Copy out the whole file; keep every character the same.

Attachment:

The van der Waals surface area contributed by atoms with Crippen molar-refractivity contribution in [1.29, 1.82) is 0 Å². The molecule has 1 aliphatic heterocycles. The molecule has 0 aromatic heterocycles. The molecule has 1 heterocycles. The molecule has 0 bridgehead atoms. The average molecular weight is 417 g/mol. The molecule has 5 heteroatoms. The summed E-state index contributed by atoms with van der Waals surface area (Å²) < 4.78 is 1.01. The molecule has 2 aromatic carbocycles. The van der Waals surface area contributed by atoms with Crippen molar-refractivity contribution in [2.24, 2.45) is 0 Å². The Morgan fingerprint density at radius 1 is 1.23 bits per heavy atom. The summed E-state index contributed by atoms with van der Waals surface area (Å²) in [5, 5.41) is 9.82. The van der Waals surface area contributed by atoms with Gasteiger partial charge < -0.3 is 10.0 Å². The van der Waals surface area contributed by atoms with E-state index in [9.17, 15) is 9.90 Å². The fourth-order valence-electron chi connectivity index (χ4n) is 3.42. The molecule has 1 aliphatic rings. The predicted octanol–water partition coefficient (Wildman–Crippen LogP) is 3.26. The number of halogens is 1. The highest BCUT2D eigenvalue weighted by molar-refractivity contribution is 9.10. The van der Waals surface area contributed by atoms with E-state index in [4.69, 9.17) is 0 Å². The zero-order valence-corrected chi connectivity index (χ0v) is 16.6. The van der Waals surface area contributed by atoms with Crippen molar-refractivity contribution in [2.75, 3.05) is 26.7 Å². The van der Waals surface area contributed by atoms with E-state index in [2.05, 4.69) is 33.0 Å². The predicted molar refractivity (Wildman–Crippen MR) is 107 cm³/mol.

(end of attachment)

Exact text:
The van der Waals surface area contributed by atoms with Crippen molar-refractivity contribution in [1.29, 1.82) is 0 Å². The molecule has 1 aliphatic heterocycles. The molecule has 0 aromatic heterocycles. The molecule has 1 heterocycles. The molecule has 0 bridgehead atoms. The average molecular weight is 417 g/mol. The molecule has 5 heteroatoms. The summed E-state index contributed by atoms with van der Waals surface area (Å²) < 4.78 is 1.01. The molecule has 2 aromatic carbocycles. The van der Waals surface area contributed by atoms with Crippen molar-refractivity contribution in [2.24, 2.45) is 0 Å². The Morgan fingerprint density at radius 1 is 1.23 bits per heavy atom. The summed E-state index contributed by atoms with van der Waals surface area (Å²) in [5, 5.41) is 9.82. The van der Waals surface area contributed by atoms with Gasteiger partial charge < -0.3 is 10.0 Å². The van der Waals surface area contributed by atoms with E-state index in [9.17, 15) is 9.90 Å². The fourth-order valence-electron chi connectivity index (χ4n) is 3.42. The molecule has 1 aliphatic rings. The predicted octanol–water partition coefficient (Wildman–Crippen LogP) is 3.26. The number of halogens is 1. The highest BCUT2D eigenvalue weighted by molar-refractivity contribution is 9.10. The van der Waals surface area contributed by atoms with E-state index in [4.69, 9.17) is 0 Å². The zero-order valence-corrected chi connectivity index (χ0v) is 16.6. The van der Waals surface area contributed by atoms with Crippen molar-refractivity contribution in [2.75, 3.05) is 26.7 Å². The van der Waals surface area contributed by atoms with E-state index in [2.05, 4.69) is 33.0 Å². The predicted molar refractivity (Wildman–Crippen MR) is 107 cm³/mol.